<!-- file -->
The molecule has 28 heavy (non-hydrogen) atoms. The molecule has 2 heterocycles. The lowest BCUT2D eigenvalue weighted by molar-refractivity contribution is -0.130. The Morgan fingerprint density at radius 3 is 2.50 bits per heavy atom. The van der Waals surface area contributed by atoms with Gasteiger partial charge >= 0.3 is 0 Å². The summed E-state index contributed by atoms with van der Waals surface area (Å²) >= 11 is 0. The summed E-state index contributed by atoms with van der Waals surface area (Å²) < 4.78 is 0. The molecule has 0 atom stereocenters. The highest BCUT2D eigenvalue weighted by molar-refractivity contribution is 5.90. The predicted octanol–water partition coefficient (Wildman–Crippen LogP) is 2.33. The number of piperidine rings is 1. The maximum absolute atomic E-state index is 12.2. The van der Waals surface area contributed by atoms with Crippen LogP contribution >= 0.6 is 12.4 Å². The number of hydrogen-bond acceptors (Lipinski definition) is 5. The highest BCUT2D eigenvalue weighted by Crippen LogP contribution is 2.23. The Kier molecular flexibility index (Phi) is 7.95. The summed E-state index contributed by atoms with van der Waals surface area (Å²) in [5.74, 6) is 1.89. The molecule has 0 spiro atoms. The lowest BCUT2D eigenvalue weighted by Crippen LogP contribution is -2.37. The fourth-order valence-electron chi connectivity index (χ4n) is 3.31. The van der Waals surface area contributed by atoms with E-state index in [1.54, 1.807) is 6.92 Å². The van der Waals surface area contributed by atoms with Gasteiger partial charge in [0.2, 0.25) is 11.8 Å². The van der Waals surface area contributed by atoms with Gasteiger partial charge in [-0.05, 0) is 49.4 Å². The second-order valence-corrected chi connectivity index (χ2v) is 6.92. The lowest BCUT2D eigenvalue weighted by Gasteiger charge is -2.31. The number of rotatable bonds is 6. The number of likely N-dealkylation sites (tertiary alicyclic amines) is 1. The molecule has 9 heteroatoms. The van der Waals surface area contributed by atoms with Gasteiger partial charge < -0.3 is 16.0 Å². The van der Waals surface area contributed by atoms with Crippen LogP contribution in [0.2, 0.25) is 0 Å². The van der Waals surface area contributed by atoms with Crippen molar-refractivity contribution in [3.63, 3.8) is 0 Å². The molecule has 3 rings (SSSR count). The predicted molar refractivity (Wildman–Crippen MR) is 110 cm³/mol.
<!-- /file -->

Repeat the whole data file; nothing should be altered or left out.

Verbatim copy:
The molecule has 28 heavy (non-hydrogen) atoms. The molecule has 2 heterocycles. The lowest BCUT2D eigenvalue weighted by molar-refractivity contribution is -0.130. The Morgan fingerprint density at radius 3 is 2.50 bits per heavy atom. The van der Waals surface area contributed by atoms with Gasteiger partial charge >= 0.3 is 0 Å². The summed E-state index contributed by atoms with van der Waals surface area (Å²) >= 11 is 0. The summed E-state index contributed by atoms with van der Waals surface area (Å²) < 4.78 is 0. The molecule has 0 atom stereocenters. The highest BCUT2D eigenvalue weighted by molar-refractivity contribution is 5.90. The predicted octanol–water partition coefficient (Wildman–Crippen LogP) is 2.33. The number of piperidine rings is 1. The maximum absolute atomic E-state index is 12.2. The van der Waals surface area contributed by atoms with Crippen LogP contribution >= 0.6 is 12.4 Å². The number of hydrogen-bond acceptors (Lipinski definition) is 5. The highest BCUT2D eigenvalue weighted by Crippen LogP contribution is 2.23. The Kier molecular flexibility index (Phi) is 7.95. The summed E-state index contributed by atoms with van der Waals surface area (Å²) in [5.74, 6) is 1.89. The molecule has 0 spiro atoms. The lowest BCUT2D eigenvalue weighted by Crippen LogP contribution is -2.37. The fourth-order valence-electron chi connectivity index (χ4n) is 3.31. The van der Waals surface area contributed by atoms with E-state index in [1.54, 1.807) is 6.92 Å². The van der Waals surface area contributed by atoms with Gasteiger partial charge in [0.2, 0.25) is 11.8 Å². The van der Waals surface area contributed by atoms with Gasteiger partial charge in [-0.05, 0) is 49.4 Å². The second-order valence-corrected chi connectivity index (χ2v) is 6.92. The lowest BCUT2D eigenvalue weighted by Gasteiger charge is -2.31. The number of rotatable bonds is 6. The number of likely N-dealkylation sites (tertiary alicyclic amines) is 1. The molecule has 9 heteroatoms. The van der Waals surface area contributed by atoms with Gasteiger partial charge < -0.3 is 16.0 Å². The van der Waals surface area contributed by atoms with Crippen LogP contribution in [0.2, 0.25) is 0 Å². The van der Waals surface area contributed by atoms with Crippen molar-refractivity contribution in [3.63, 3.8) is 0 Å². The molecule has 3 rings (SSSR count). The predicted molar refractivity (Wildman–Crippen MR) is 110 cm³/mol.